Converting a 9.9 to 15 HP : This question seems to pop up quite frequently and can get controversial from those who have never been associated with the conversion while are only going from what they have heard. As you can see from the above information in this article, it is possible. New carburetors are expensive, (well over $200), but used ones go for about three quarters of that, then you can probably expect to rebuild it. Some will tell you that you need different reed valves and reed valve stops, not so.
The situation here is that THIS motor was designed as a 15 hp and detuned for the 9.9 hp version. The only difference between the 9.9 and 15 hp motors of this 1993 version is the carburetor (which has a larger throat) and the decal on the side of the cowling. Now in 1994 they changed the reed leaf for the 9.9 only. This was probably to improve the idle characteristics. So from 1994 to the end of production in 2001, the 9.9 hp used a different reed leaf valve than the 15hp did.
Remember that these 2 cycle motors were sold up to 6 years or so later after production ceased.
On these later motors (1993 +) the exhaust tube is the same for both sizes.
I have not truly tested a before /after on the same boat, same water conditions. Also if your boat is to large, heavy or you and your fishing buddy plus gear are overloading the boat, your conversion benefits will not show. However if you have a lighter boat and it just needs a nudge to get it onto a plane, then possibly going to the 15hp would help.
The larger carburetor will gain the most in increased RPM, (about 1000 RPM more, according to OMC) which in this case also relates to more horsepower. If you insist on squeezing that last ounce of energy, then maybe the aftermarket reed valves, polishing and deburring the intake manifold will be of some benefit. But, if you are trying to push it this far, at wide open throttle for an extended period of time, yes you may get away with it, but if some small thing goes wrong, it could get compounded quickly and damage the whole motor. If this happens you need to be sure you have a couple of paddles onboard.
If you try to get one on eBay, be very careful that it is indeed a 15hp (larger throat) and the right choke version (manual or remote electric). Some of those wontabee outboard parts sellers have no clue what fits what. And the 15hp carbs are priced at a premium because of the exact reason you may be wanting to change over. You will not find new 15 hp carburetors even listed as a separate salable part anymore.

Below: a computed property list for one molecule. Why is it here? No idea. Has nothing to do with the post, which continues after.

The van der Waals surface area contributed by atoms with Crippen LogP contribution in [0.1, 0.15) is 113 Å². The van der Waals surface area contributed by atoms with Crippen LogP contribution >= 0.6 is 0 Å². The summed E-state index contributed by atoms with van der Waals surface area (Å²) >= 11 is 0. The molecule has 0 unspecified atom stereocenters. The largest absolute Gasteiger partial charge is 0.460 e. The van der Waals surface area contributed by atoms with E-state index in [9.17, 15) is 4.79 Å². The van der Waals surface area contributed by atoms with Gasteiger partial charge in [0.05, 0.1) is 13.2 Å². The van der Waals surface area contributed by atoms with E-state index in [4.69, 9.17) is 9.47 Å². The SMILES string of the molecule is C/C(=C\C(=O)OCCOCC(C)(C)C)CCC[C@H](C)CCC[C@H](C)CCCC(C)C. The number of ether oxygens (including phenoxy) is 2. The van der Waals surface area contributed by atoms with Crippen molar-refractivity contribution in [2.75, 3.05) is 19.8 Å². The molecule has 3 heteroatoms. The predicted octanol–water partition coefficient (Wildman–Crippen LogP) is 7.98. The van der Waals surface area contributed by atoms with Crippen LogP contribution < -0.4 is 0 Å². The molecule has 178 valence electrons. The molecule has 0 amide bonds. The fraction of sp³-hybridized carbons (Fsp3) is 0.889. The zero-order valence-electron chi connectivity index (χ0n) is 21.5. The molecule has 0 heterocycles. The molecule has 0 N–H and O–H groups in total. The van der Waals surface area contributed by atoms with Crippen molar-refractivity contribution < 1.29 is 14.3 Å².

Look at changing props as well if you are trying to push a heavy boat. Props are listed the same for both the 9.9 and 15 hp motors and are interchangeably used from 1974-2005, however depending on the weight of your boat, it may be advantageous to try a lesser pitch version.
Observations : This motor appears to be an improvement in some ways over the "small block" pre 93 motors. However here are some of my observations. I like the shifting lever on the tiller handle. I am not overly fond of the electric start button's hidden hard to get at location. This button is hard to get to if you are in a hurry, emergency type situation and if the shifting lever is not precisely in neutral the starter button will not engage. The plastic lower cowlings easy removal makes for easy access to the lower part of the block if need be,
I see a benefit to using a separate starter button/solenoid on these motors. The manual starter is a better design which makes for a bit more leverage for cranking manually, however it adds to the overall height of the motor that those of us who are more used to the pre 93 motors have become accustomed to.
For some reason even with foam insulation on the insides of the cowlings these motors are noisier than the earlier models. As for idling, I used my 94 for one salmon season trolling and it did not idle at a troll as smooth as my 92 version. Maybe it was simply because these newer carburetors do not have an external readily available idle jet as the earlier motors did where I simply did not take the time to remove the upper cowling each time I thought I might want to fine tune the carburetor.
Exploded Parts Lists : If you need to check on parts but do not have a actual parts list booklet, one of your best sources is http://www.marineengine.com/parts/parts.html They have a complete listing of about all of the Johnson & Evinrude motors showing exploded parts views with part numbers and you can order parts online from them.
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Originated 08-31-05, Last updated 03-25-2014